A while back we were asked to do some 360 degree photography by one of our regular clients. However, the need was for large and heavy items to be photographed, 36 shots at regular 10 degree movements, on location. With products weighing in at up to 100kg and standing over 100cm high, it was clear that we needed a bespoke solution that could be packed away and transported to the clients location.
Off the shelf turntables fall into two categories – small tabletop turntables (not up to this job) or vast turntables not portable (ie for automotive). What we came up with was a simple solution that fits in a car & cost under £100…
This involved a fair bit of thought, to mark out the graduations but is elegantly simple – has now been painted white and seen quite a bit of use. 1 meter squared sections of 25mm thickness MDF, a bales catch and heavy duty nylon castors (thankyou Screwfix). The bales catch provides positive latching to the indents on the base and the top section with product centered on top is manually rotated 1 click per shot.
This has become another of those studio tools that is just so simple, yet a joy to use and provides perfect 360 degree images for use as GIF’s or manually rotated web images.
On a recent overseas trip, I was reminded of a fun job we did a while ago for Oxfordshire based Cobalt Light Systems. Cobalt are at the cutting edge of airport security scanning systems, with machines that can analyse the contents of bottles and other containers, without the need for them even being open – or in scientific terms “non-invasive through barrier chemical analysis”.
Whilst passing security, I spotted one of cobalt’s units in action – the photographic work we undertook for Cobalt was rather fun – in producing product images for use on the machine’s user display – all sorts of different types of containers for drinks, foodstuffs etc.
Cobalt wanted images that were instantly recognisable to the user, in any language but they were wary of copyright and trademark infringement – so we set about doctoring images of well know brand products in photoshop. Photoshopping images is a large part of the work we do, both in terms of optimising product photography and also longevity of product images – we recently photographed a large selection of Rothschild wines for Waddesdon’s online gift shop and provided product images of wine bottles both with and without (edited) vintage years on the wine labels.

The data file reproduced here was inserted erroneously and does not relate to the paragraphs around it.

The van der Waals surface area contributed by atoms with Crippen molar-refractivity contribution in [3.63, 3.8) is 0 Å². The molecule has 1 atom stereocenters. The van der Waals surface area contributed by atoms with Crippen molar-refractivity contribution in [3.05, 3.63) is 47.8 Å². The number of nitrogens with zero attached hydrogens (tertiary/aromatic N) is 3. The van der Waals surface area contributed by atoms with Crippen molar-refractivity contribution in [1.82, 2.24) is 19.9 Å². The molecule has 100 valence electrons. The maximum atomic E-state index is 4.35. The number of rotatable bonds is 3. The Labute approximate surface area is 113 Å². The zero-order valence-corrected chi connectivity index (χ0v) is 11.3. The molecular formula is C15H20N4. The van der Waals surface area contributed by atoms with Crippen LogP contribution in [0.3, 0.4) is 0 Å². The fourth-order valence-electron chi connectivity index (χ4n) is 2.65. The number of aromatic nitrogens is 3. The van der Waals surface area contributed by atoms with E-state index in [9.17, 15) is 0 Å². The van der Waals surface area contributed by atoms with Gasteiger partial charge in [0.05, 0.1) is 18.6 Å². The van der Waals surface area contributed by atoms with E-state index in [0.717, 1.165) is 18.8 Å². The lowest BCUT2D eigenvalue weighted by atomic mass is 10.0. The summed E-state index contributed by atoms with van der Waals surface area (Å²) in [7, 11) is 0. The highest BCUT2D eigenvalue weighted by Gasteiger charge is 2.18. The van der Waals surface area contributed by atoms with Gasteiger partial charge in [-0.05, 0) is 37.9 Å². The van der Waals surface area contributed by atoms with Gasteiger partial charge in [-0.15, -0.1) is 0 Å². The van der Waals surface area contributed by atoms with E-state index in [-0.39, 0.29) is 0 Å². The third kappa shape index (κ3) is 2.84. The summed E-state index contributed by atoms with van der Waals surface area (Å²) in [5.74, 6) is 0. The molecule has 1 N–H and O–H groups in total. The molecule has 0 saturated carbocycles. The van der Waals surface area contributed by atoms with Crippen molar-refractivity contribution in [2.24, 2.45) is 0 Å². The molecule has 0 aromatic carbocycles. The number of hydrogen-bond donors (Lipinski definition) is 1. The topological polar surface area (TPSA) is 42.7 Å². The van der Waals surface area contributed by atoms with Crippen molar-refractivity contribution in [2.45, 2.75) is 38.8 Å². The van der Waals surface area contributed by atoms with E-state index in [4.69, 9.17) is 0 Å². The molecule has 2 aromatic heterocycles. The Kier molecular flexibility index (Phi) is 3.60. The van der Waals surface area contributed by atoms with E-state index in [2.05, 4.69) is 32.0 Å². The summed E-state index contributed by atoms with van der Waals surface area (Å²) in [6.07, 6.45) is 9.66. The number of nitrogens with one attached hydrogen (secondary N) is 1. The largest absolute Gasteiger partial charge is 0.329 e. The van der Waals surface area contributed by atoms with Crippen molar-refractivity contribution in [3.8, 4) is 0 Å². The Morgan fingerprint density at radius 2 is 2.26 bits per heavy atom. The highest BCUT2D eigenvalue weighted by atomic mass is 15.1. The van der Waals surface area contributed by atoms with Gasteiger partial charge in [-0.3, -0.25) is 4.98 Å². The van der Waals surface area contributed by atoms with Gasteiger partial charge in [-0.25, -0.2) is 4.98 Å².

This level of Photoshop proficiency can be very useful when product images are required but the product itself is at a prototype stage, with some details yet to be configured – but you need to have someone that is good at it, as there is nothing worse than an image that is obviously Photoshopped!
Recent interesting work for Waddesdon Manor as part of the collaboration between Greek fashion designer Mary Katrantzou and the Rothschilds. “Creatures and Creations“, inspired by the expansive private specimen collection of Walter Rothschild housed by the Natural History Museum at Tring, the 2nd Lord Rothschilds eccentric obsession has proven fertile ground for the creation of three new couture dresses by Mary Katrantzou. On display at the opulent Waddesdon Manor estate until the 27th October 2017, the capsule collection showcases a shimmering sunray pleated tiered gowns alongside intricate hand beaded dresses, embellished with glistening insects formed from Swarovski crystals.
Over recent weeks, we have been shooting the latest range of products to be sold via Waddesdon’s online gift shop, which is always a pleasure although this comes with temptation – Rothschild wines, Waddesdon chocolate…
New products include a range of porcelain, with designs from the above mentioned Mary Katranzou collection.